Wednesday, July 6, 2011

Sound Advice: Yoko Ono’s “Open Your Box”

Yoko Ono gets a bad rep. I think it has something to do with her involvement with the Beatles or something.

Few forget that she was a groundbreaking, madly genius (or genuinely mad?) musical artist who introduced free-associating performance art to pop music. Composed of deconstructive beats and graced by her one-of-a-kind vocal stylistics, the art of yodeling and shrieking was elevated to shocking and sometimes hilarious effect. Although ridiculed and vilified for the greater part of her musical career, she had influential admirers who adopted her style and brought its elements forward. In particular, the Icelandic chanteuse Björk has been most remembered in recent years as the primary advocate of using the primal scream in pop music. Much of her performance art and musical recordings were focused on channeling baser mortal desire and suffering through song. It doesn’t have to be verbalized, she argued, it just has to be communicated.

Perhaps no one single piece of music has so summarily captured the art of Ono’s music as her 1971 single, “Open Your Box”.

This rather cacophonous unadorned performance piece made no attempts to capture melody. It isn’t pretty dance music composed of beats or instrumentation to disguise an otherwise reedy singing voice. Ono is capable of vocal gymnastics and a raw energy that says more than mere words could ever say.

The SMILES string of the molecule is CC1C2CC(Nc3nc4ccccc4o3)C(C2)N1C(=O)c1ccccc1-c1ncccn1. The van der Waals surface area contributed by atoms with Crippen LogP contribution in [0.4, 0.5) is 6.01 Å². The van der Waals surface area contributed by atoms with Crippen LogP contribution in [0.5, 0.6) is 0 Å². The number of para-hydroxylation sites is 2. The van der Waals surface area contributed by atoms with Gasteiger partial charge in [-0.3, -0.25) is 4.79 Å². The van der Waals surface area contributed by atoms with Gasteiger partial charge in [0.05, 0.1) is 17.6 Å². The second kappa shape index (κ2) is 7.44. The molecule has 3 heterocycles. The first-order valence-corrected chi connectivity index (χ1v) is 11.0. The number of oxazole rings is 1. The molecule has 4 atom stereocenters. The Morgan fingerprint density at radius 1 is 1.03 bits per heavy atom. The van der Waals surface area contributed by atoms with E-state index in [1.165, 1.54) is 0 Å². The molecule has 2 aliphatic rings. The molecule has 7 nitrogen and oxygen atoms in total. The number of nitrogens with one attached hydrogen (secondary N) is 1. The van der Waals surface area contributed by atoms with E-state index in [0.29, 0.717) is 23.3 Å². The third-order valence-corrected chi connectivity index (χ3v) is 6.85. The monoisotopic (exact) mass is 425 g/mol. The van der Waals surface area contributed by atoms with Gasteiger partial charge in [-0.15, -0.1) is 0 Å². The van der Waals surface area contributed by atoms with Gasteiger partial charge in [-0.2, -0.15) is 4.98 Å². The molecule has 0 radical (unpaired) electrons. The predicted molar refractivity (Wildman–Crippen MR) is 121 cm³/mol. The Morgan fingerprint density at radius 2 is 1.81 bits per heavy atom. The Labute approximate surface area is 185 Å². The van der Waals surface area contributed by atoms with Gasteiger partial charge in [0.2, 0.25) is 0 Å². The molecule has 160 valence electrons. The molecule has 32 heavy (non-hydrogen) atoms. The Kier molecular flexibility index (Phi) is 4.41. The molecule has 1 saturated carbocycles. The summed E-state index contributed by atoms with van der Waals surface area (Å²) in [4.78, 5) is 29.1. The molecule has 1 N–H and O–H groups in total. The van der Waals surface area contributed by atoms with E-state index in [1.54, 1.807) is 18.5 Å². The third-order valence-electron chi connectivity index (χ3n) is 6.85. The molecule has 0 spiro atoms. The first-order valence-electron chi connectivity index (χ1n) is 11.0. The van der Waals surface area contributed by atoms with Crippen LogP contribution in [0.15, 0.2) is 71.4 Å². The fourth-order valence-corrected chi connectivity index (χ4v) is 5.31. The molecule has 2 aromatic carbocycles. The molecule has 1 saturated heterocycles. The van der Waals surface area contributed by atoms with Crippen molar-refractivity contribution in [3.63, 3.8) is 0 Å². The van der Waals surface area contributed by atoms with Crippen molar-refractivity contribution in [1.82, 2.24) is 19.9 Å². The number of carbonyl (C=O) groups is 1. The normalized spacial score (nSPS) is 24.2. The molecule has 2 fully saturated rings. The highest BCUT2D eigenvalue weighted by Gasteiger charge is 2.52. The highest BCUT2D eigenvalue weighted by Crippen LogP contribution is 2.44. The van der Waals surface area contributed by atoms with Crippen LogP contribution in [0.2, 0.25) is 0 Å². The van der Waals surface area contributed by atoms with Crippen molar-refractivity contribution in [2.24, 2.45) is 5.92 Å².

“Open Your Box” was banned from British radio, who refused to play the song on account of its suggestively obscene lyrics:

Open your box!
Open your snatch!
Open your legs!
Open open open …

That being said, the song has become notorious as having a nearly impossible beat to find. Perhaps in appropriately ironic defiance, DJs around the world have risen to the challenge of releasing a number of dance remixes trying to assign the formless, shape-shifting single a beat. No less than Lady Gaga has given her support to Ono, singing “Give Peace a Chance” together in support of gay rights. And Alison Goldfrapp, famous for yodeling and her own iconoclastic vocal style, owes some of her artistic motivation to Ono.

And yet it was featured in Australian retailing giant Myer’s spring / summer 2004 fashion show while models showed off the latest collections.

Additionally, the avant-garde couture house threeASFOUR created their spring 2010 based around Ono’s dot drawings and performance art pieces. It’s no surprise that Björk is a major fan of the label. All this suggests that the lusty primal scream, stripping passion down to its baser elements and devoid of love and affection and leaving behind nothing but carnality, remains one of the finest, most audacious pieces of musical art to ever emerge. Few artists would attempt such brazenness today.

Whatever one thinks of Ono – as professional nut, performance artist, singer, advocate, villain, icon – ultimately we have four minutes of pure musical audacity to forever remember her.